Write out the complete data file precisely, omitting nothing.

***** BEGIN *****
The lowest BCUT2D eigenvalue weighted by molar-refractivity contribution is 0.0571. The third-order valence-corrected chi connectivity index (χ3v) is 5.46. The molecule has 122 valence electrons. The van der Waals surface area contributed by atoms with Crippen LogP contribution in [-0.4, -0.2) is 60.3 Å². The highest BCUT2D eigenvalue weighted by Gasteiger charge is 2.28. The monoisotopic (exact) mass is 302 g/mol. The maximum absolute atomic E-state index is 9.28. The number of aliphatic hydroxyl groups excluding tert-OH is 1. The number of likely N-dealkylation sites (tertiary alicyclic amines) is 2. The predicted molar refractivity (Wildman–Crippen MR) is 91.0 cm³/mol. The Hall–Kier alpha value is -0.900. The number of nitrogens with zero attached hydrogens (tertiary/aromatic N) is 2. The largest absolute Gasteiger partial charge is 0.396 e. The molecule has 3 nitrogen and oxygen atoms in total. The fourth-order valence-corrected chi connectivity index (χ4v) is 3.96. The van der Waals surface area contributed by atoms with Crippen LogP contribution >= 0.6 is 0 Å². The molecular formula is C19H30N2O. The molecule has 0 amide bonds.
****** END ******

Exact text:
The lowest BCUT2D eigenvalue weighted by molar-refractivity contribution is 0.0571. The third-order valence-corrected chi connectivity index (χ3v) is 5.46. The molecule has 122 valence electrons. The van der Waals surface area contributed by atoms with Crippen LogP contribution in [-0.4, -0.2) is 60.3 Å². The highest BCUT2D eigenvalue weighted by Gasteiger charge is 2.28. The monoisotopic (exact) mass is 302 g/mol. The maximum absolute atomic E-state index is 9.28. The number of aliphatic hydroxyl groups excluding tert-OH is 1. The number of likely N-dealkylation sites (tertiary alicyclic amines) is 2. The predicted molar refractivity (Wildman–Crippen MR) is 91.0 cm³/mol. The Hall–Kier alpha value is -0.900. The number of nitrogens with zero attached hydrogens (tertiary/aromatic N) is 2. The largest absolute Gasteiger partial charge is 0.396 e. The molecule has 3 nitrogen and oxygen atoms in total. The fourth-order valence-corrected chi connectivity index (χ4v) is 3.96. The van der Waals surface area contributed by atoms with Crippen LogP contribution >= 0.6 is 0 Å². The molecular formula is C19H30N2O. The molecule has 0 amide bonds.